Book review: Newly translated collection of Clarice Lispector short stories elevates the ordinary

A first-ever collection in English of stories by Clarice Lispector is a showcase of subtlety and inner narrative.

Lispector came to Brazil as a refugee. Courtesy of New Directions
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She starts with a woman who has been left by her lover. The woman is distraught – can’t go on. Then, in an instant near the story’s close, the narrative flips and suddenly she is happy.

The short stories of the great 20th-century Brazilian writer Clarice Lispector have been collected in English for the first time, in a new translation by Katrina Dodson. Lispector, the daughter of Jewish immigrants fleeing violent persecution in Ukraine, was in her time a newspaper columnist, a diplomatic wife, and (in her only TV interview) a self-proclaimed “amateur”.

She writes on the micro-detail of ordinary lives, mostly of women: the decision not taken, the argument rehearsed but not spoken. A man buries a dead dog in an inadequate tribute to a dog he neglected, then digs it up again; a woman’s involuntary moment of compassion for a blind man prompts her to consider abandoning her family; a respectable teacher is not raped and murdered by two robbers on a train. Lispector’s restless curiosity drives her towards those nebulous, life-changing moments that are as difficult to identify as to recount.

The narratives are mostly interior, and Lispector’s story-busting narrators are often those refused a say in their fates: children, old women, chickens, as well as “the smallest woman in the world”. Their very powerlessness enables them to slip the shackles of conventional story. In “Journey to Petrópolis” an old lady is shunted between relatives until, neglected, she wanders off to die by the roadside. A sad tale? Yes and no (moments of surprising joy are never lacking in Lispector’s work). Her characters move constantly in and out of focus, with death as the ultimate evasion of narrative, of meaning, of language and eventually of the storyteller herself.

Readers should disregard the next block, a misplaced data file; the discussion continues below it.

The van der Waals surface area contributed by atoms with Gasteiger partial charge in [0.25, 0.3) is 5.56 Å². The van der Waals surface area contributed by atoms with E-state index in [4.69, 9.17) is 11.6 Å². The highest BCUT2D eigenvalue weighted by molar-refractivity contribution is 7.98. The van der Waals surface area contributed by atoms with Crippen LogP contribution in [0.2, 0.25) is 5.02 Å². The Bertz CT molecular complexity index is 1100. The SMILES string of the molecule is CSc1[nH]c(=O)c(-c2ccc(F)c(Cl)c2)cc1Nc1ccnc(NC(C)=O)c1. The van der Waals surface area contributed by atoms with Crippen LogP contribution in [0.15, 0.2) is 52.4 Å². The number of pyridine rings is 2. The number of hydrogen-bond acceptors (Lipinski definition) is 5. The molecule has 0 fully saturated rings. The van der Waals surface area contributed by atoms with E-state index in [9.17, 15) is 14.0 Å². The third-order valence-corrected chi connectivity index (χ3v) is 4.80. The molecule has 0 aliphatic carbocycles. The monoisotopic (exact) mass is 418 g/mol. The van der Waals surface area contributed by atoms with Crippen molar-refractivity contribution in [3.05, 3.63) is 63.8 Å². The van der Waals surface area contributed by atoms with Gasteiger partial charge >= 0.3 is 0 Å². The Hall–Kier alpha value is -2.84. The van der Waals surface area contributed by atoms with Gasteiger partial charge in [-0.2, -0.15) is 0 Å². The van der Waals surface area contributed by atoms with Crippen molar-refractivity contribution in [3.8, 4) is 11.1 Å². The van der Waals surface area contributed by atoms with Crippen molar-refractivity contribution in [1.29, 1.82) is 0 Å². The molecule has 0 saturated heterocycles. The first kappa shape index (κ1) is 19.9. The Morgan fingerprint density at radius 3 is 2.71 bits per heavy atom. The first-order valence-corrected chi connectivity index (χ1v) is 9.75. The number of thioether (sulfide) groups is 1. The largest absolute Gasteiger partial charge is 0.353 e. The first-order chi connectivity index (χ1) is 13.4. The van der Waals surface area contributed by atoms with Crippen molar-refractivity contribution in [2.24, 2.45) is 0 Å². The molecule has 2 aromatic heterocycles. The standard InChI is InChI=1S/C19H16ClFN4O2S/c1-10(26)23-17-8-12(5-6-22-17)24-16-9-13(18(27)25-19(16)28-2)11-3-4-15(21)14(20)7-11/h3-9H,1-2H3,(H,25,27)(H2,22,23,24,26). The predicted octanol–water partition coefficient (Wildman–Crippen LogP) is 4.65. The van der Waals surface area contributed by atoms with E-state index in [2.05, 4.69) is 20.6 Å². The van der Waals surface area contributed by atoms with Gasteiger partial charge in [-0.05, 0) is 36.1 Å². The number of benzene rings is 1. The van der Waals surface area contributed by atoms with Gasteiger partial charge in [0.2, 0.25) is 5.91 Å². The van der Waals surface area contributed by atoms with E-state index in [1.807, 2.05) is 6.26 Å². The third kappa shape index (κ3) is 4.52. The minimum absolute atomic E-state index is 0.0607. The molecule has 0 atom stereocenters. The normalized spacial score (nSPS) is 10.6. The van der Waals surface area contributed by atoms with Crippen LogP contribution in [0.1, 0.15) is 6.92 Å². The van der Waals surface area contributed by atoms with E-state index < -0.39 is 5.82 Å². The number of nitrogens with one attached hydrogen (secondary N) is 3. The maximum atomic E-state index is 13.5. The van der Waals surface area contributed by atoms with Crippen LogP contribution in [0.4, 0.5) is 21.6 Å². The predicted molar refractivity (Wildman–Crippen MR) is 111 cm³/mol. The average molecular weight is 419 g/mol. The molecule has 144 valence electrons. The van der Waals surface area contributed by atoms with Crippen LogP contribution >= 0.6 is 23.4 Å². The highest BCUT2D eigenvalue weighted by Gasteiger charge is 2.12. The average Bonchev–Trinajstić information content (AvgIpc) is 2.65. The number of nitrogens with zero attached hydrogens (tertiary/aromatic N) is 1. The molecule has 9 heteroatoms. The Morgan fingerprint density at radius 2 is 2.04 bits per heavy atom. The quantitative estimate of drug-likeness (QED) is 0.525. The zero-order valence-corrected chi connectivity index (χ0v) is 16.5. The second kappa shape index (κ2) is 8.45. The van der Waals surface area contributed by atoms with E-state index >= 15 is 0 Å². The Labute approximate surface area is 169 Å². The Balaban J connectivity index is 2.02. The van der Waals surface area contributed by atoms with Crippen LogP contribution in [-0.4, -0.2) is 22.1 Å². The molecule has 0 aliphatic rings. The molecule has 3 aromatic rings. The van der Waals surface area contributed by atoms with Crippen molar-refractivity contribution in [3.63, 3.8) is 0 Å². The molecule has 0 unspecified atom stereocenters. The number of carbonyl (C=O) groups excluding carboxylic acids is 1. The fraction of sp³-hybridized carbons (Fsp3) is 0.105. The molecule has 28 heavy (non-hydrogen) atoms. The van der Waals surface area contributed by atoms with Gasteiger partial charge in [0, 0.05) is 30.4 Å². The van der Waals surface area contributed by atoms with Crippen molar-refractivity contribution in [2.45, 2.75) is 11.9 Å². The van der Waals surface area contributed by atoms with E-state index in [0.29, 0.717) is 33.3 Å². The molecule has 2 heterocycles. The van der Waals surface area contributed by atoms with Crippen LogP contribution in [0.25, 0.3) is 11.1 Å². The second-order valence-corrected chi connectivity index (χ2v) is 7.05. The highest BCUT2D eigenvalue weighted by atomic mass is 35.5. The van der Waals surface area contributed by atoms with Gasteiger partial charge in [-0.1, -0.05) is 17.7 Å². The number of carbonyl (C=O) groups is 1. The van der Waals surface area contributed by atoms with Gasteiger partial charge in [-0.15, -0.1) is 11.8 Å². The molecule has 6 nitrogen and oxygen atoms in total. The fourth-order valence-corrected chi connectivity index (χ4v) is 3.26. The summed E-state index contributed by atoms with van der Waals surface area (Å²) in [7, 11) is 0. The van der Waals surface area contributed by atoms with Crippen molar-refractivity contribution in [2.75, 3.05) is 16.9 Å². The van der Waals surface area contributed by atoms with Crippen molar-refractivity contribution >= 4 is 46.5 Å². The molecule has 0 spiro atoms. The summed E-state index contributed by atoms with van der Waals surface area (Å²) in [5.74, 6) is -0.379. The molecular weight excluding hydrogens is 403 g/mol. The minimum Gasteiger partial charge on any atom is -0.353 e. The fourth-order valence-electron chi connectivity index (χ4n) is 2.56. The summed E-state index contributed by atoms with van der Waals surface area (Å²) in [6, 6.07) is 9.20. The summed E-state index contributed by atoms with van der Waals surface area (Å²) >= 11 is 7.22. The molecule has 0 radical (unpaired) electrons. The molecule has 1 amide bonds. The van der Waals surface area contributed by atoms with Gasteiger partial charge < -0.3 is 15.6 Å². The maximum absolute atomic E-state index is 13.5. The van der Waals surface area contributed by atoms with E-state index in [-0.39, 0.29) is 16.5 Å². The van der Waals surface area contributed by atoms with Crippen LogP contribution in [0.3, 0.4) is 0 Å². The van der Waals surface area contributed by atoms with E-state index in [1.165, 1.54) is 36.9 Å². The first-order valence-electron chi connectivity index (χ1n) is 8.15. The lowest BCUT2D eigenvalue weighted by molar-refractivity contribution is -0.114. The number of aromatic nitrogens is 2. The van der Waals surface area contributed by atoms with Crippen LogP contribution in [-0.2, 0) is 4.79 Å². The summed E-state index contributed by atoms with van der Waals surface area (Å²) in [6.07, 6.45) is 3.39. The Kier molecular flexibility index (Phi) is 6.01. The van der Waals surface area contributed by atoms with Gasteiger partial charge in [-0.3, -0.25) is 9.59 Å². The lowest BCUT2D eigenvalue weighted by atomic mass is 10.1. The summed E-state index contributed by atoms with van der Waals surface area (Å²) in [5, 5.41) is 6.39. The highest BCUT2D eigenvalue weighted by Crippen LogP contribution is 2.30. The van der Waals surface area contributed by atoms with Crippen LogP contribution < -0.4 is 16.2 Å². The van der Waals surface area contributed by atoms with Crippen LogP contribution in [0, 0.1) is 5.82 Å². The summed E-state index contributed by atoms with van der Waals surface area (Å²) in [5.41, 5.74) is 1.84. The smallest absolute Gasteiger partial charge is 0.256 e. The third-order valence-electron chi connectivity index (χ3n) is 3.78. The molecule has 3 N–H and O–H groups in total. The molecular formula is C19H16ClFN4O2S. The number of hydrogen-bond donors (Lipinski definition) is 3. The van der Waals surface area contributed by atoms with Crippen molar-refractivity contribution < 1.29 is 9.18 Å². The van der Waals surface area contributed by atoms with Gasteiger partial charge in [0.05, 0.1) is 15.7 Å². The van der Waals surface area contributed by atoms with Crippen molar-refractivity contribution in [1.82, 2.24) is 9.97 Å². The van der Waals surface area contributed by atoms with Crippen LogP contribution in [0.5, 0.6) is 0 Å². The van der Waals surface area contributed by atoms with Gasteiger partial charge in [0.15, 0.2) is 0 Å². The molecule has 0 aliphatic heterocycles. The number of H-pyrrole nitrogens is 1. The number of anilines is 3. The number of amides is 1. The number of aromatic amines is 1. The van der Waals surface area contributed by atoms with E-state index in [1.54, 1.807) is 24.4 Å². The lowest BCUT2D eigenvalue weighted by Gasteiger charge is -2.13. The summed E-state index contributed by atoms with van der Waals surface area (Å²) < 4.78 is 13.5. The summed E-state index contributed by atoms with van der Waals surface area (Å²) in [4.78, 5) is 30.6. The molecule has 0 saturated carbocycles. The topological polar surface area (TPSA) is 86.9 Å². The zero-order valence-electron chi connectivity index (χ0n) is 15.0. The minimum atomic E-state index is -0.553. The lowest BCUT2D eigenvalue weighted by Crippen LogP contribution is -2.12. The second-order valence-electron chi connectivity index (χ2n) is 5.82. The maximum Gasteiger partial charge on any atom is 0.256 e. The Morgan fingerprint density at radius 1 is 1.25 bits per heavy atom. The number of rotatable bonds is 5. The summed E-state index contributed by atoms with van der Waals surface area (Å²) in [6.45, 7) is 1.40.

Lispector plays with what is found between the lines, in spaces the writer can set up, suggest, but is wise enough to know she cannot control. Writing, Lispector says, in “The disasters of Sophia”, is akin to the sin of lying, and the culpability it induces rescues the writer from the weight of acknowledging her own work: “I thought everything made up was a lie, and only the tormented awareness of sinning redeemed me from this vice.”

The schoolgirl narrator of this story is at first unsure what the hidden “treasure” her teacher refers to is. Is it the subject of her composition? Is he flirting with her? No, she comes to realise he is talking about her shameful ability to write. There are many stories about hidden treasure. Most, like “Preciousness”, combine the idea of female physicality with a wider sense of self. Both are interdependent, open to assault and full of terrifying joys.

Moser, in his introduction, writes of how Lispector’s characters echo the writer’s own experiences, making “a record of a woman’s entire life, written over a woman’s entire life”, but let’s not equate Lispector too closely with her creations. An “amateur” who was nevertheless a professional newspaper columnist, a wife who divorced, a bourgeois born into the life of a refugee; these perspectives are seldom recounted in the stories. To confuse Lispector with her characters would be to undermine her art.

Over time, Lispector’s stories turn to the subject of creativity, and each seems a new clue to their creator’s achievement. “I will tell at least three stories, all true because they don’t contradict each other,” the narrator begins a story called, provocatively, “The Fifth Story”. Increasingly concerned with artifice, Lispector let her stories’ seams show because, like the finest Japanese designer denim, the red-edged selvage on the interior is also part of their elegance.

So, which came first: the chicken or the egg? In “The Egg”, Lispector gets closest to discussing her writing process. “I could interfere with whatever is carried out through me. It’s because I myself, I properly speaking, all I have really been good for is interfering. What tells me that I might be an agent is the idea that my destiny surpasses me.”

Lispector without doubt identifies with the chicken; the egg she produces, her art, is seamless and necessarily mysterious even to its creator. Did it arrive fully formed? Her early work already reads like the mature productions of most writers. Each story demands such attention. Lispector never repeats a subject or an approach except to push it further. Moser, in his introduction, calls her a “female Chekhov”, but Lispector is no one so much as the fullest version of herself.

Joanna Walsh is a UK-based writer. She edits fiction at 3:AM magazine and runs @read_women.